I once had a student – I’ll call her Amina – and she hated everything she wrote. Everyone in that women’s literacy class struggled to write, but none of them showed as much anger about their work as Amina did.
Like the others, she worked with pencil, pressing down on the lead until it almost tore the paper. Every time she made a mistake, she would scour it with an eraser and a fine dust of disintegrating rubber would scatter all over the page, making it even harder for her to move the pencil where she wanted it to go.
As I moved around the classroom I would praise her and it is excruciating now to think how patronising I must have sounded. ‘That’s lovely, Amina,’ I would say when she achieved some milestone like writing her name and address. She would look me straight in the eye and reply: ‘It’s horrible, horrible.’
The world-renowned sculptor Ursula von Rydingsvard once found some writing by a woman who, like Amina, struggled with literacy. Von Rydingsvard, who carves monumental objects out of blocks of cedar wood, was intrigued to see writing that looked ‘laboured and concrete’. She lifted it from a letter, had it magnified over and over and transcribed the words onto the floor of her studio. Then she built on it, bit by bit, and the result was ‘Blackened Word’, which currently forms part of an exhibition of von Rydingsvard’s work at Yorkshire Sculpture Park.
(Excuse the poor quality mobile phone picture; there’s a better image here)
As a former literacy teacher I found this work troubling. I understand how von Rydingsvard could see the writing as ‘laboured’. That word ‘labour’, with its connotations of hard work, even the prolonged effort of childbirth, is a good description for the way Amina and her classmates struggled to produce words on paper.
The sculpture sparked many memories of watching these women learn to write. Part of von Rydingsvard’s method is to score the wood with knives. This can result in deep cross-hatching that reminded me of the intensity with which Amina would dig her pencil into the paper.
The work has a fragility that is at odds with its size and the durability of the wood. If you stand at the edge of the gallery, you can imagine a giant hand scrunching the concertina-like structure in the way someone might scrumple paper out of frustration with what was written or drawn there.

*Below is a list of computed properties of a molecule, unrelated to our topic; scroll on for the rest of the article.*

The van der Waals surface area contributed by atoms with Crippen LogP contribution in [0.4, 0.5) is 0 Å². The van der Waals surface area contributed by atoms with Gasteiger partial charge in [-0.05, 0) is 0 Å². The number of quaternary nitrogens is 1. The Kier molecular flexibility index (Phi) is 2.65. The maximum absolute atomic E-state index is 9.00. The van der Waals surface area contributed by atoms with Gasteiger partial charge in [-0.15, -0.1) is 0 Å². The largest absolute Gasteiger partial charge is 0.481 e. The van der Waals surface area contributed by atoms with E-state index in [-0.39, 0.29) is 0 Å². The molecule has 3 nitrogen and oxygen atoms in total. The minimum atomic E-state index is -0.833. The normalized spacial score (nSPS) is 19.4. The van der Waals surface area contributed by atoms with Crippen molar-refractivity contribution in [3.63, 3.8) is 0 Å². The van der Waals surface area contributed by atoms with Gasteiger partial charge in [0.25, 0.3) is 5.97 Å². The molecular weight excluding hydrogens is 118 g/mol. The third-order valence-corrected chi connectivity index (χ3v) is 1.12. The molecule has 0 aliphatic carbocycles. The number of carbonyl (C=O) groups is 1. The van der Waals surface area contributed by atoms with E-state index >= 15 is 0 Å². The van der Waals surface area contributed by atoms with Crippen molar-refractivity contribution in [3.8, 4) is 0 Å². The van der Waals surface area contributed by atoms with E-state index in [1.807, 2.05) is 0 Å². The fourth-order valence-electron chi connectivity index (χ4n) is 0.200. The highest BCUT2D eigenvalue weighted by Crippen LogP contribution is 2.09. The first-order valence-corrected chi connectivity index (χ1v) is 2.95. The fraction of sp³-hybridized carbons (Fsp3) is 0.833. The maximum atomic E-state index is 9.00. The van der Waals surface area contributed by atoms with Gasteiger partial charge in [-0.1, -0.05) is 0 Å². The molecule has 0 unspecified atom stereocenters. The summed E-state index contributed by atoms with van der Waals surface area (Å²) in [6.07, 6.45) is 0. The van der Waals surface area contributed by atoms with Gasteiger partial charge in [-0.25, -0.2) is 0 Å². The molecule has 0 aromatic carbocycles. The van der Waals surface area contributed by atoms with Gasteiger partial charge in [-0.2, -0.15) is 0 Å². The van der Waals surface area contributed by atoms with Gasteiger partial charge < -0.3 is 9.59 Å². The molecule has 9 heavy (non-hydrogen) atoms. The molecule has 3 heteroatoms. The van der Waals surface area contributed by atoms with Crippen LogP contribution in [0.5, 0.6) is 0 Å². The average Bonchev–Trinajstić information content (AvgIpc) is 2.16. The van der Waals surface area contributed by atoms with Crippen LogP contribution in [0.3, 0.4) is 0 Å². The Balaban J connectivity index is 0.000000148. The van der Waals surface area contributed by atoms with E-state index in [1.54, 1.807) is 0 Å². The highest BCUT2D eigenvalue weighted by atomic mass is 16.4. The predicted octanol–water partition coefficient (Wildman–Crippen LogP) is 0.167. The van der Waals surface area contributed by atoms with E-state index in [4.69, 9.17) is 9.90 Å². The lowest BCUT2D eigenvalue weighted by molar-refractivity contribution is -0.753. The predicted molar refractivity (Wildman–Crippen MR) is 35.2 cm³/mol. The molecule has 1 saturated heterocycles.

In a video that forms part of the exhibition, von Rydingsvard talks about her ‘struggle’ with the cedar. She uses words like ‘agony’ and talks about ‘agitated surfaces’. There are shots of her planing the wood, her face protected by a huge, solid mask from the shower of splinters that fly up from the cedar block.
I think of Amina with her eraser, flurries of rubber and paper flying up as she agitated the page, and I wish she could have had some protection from the shame of not being able to write in a society that values literacy so highly.
I wonder about the woman who produced the writing that inspired von Rydingsvard. Did she, like the sculptor, also experience agony in trying to express what was in her mind?
I wanted to like ‘Blackened Word’ but I found myself getting increasingly disturbed by it. Why do we not know the name of the woman? Why is she described in the exhibition notes as ‘almost illiterate’: you don’t have to describe beginner writers with an adjective that is so often used pejoratively.
And why do we not know what the woman wrote? Her words were magnified onto the studio floor and then concealed. Von Rydingsvard has made some kind of monumental statement with her sculpture and in doing so has erased the original work that inspired it.
Perhaps von Rydingsvard did ask the woman for permission to use her name and reproduce her words alongside the sculpture and maybe the woman said no. But in that case we should have been told about her decision.
The exhibition notes for Blackened Word conclude: ‘A personal story is used as a whisper, a quiet suggestion, or shadow that remains only as an echo in the title.’
That doesn’t sit comfortably with me. I can’t deny the impact of von Rydingsvard’s stunning sculpture, but I’m also troubled by how often powerful, successful people reduce the stories of others to shadows and whispers.
I wonder if I am doing the same now, using Amina as a stepping stone for me to articulate my own thoughts, even though I am no longer in touch with her and cannot even ask permission to use her real name.
I’m mulling over a new writing project, one that involves engaging with how we behave towards the most marginalised people in our society. And I’m wondering how you do that without making your own work the focus of attention, concealing the stories that made it possible in the first place.